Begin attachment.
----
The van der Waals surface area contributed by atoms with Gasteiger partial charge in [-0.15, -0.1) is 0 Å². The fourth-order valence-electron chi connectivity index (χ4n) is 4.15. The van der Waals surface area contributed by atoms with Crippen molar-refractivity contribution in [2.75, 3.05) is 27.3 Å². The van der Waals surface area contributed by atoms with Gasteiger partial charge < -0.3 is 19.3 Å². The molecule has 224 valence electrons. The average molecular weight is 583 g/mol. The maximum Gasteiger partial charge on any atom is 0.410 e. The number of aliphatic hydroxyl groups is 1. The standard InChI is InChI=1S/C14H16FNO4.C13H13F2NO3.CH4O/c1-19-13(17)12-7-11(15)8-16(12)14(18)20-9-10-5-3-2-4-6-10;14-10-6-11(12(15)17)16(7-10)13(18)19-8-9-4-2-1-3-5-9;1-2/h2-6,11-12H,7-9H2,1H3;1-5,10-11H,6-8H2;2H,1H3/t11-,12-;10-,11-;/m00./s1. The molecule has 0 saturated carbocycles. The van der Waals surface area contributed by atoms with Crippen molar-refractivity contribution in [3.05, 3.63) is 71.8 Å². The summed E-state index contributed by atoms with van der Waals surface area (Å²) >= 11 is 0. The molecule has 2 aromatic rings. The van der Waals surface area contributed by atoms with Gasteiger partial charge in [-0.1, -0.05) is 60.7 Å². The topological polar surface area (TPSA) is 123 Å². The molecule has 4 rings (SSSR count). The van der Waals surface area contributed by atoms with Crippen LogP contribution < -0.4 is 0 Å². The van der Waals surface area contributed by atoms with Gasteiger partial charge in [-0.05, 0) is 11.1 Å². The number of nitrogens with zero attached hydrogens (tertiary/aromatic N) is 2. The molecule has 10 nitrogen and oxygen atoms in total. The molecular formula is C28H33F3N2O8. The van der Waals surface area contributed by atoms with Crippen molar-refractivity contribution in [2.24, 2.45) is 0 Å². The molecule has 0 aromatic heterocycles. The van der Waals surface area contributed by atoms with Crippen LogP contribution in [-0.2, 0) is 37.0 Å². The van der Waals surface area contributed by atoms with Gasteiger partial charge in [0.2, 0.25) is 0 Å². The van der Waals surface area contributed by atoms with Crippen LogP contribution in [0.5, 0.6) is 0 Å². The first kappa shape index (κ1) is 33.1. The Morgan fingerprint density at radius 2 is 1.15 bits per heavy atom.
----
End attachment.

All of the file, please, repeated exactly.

The van der Waals surface area contributed by atoms with Gasteiger partial charge in [-0.15, -0.1) is 0 Å². The fourth-order valence-electron chi connectivity index (χ4n) is 4.15. The van der Waals surface area contributed by atoms with Crippen molar-refractivity contribution in [2.75, 3.05) is 27.3 Å². The van der Waals surface area contributed by atoms with Gasteiger partial charge < -0.3 is 19.3 Å². The molecule has 224 valence electrons. The average molecular weight is 583 g/mol. The maximum Gasteiger partial charge on any atom is 0.410 e. The number of aliphatic hydroxyl groups is 1. The standard InChI is InChI=1S/C14H16FNO4.C13H13F2NO3.CH4O/c1-19-13(17)12-7-11(15)8-16(12)14(18)20-9-10-5-3-2-4-6-10;14-10-6-11(12(15)17)16(7-10)13(18)19-8-9-4-2-1-3-5-9;1-2/h2-6,11-12H,7-9H2,1H3;1-5,10-11H,6-8H2;2H,1H3/t11-,12-;10-,11-;/m00./s1. The molecule has 0 saturated carbocycles. The van der Waals surface area contributed by atoms with Crippen molar-refractivity contribution in [3.05, 3.63) is 71.8 Å². The summed E-state index contributed by atoms with van der Waals surface area (Å²) >= 11 is 0. The molecule has 2 aromatic rings. The van der Waals surface area contributed by atoms with Gasteiger partial charge in [-0.1, -0.05) is 60.7 Å². The topological polar surface area (TPSA) is 123 Å². The molecule has 4 rings (SSSR count). The van der Waals surface area contributed by atoms with Crippen LogP contribution < -0.4 is 0 Å². The van der Waals surface area contributed by atoms with Gasteiger partial charge in [-0.05, 0) is 11.1 Å². The number of nitrogens with zero attached hydrogens (tertiary/aromatic N) is 2. The molecule has 10 nitrogen and oxygen atoms in total. The molecular formula is C28H33F3N2O8. The van der Waals surface area contributed by atoms with Crippen molar-refractivity contribution in [2.24, 2.45) is 0 Å². The molecule has 0 aromatic heterocycles. The van der Waals surface area contributed by atoms with Crippen LogP contribution in [-0.2, 0) is 37.0 Å². The van der Waals surface area contributed by atoms with Gasteiger partial charge in [0.2, 0.25) is 0 Å². The van der Waals surface area contributed by atoms with Crippen LogP contribution in [0.5, 0.6) is 0 Å². The first kappa shape index (κ1) is 33.1. The Morgan fingerprint density at radius 2 is 1.15 bits per heavy atom.